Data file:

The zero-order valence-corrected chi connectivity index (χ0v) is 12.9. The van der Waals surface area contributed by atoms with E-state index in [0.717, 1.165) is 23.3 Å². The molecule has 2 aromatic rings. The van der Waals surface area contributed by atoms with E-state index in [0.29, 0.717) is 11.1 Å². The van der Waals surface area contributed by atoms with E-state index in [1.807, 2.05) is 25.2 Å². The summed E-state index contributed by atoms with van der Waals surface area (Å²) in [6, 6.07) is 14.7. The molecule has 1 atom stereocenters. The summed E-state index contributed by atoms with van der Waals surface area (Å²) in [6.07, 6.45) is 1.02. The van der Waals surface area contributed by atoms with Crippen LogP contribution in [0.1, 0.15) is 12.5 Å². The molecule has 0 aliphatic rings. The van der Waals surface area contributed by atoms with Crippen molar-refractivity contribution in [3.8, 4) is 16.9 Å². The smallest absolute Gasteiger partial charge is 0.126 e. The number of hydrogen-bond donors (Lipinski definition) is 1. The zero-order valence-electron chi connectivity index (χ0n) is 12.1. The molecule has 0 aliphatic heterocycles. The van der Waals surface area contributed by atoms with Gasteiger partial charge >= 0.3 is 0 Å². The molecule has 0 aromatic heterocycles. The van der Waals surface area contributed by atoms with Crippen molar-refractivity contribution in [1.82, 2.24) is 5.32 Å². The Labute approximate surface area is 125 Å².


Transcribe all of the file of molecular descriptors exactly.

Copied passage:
The zero-order valence-corrected chi connectivity index (χ0v) is 12.9. The van der Waals surface area contributed by atoms with E-state index in [0.717, 1.165) is 23.3 Å². The molecule has 2 aromatic rings. The van der Waals surface area contributed by atoms with E-state index in [0.29, 0.717) is 11.1 Å². The van der Waals surface area contributed by atoms with E-state index in [1.807, 2.05) is 25.2 Å². The summed E-state index contributed by atoms with van der Waals surface area (Å²) in [6, 6.07) is 14.7. The molecule has 1 atom stereocenters. The summed E-state index contributed by atoms with van der Waals surface area (Å²) in [6.07, 6.45) is 1.02. The van der Waals surface area contributed by atoms with Crippen LogP contribution in [0.1, 0.15) is 12.5 Å². The molecule has 0 aliphatic rings. The van der Waals surface area contributed by atoms with Crippen molar-refractivity contribution in [3.8, 4) is 16.9 Å². The smallest absolute Gasteiger partial charge is 0.126 e. The number of hydrogen-bond donors (Lipinski definition) is 1. The zero-order valence-electron chi connectivity index (χ0n) is 12.1. The molecule has 0 aliphatic heterocycles. The van der Waals surface area contributed by atoms with Gasteiger partial charge >= 0.3 is 0 Å². The molecule has 0 aromatic heterocycles. The van der Waals surface area contributed by atoms with Crippen molar-refractivity contribution in [1.82, 2.24) is 5.32 Å². The Labute approximate surface area is 125 Å².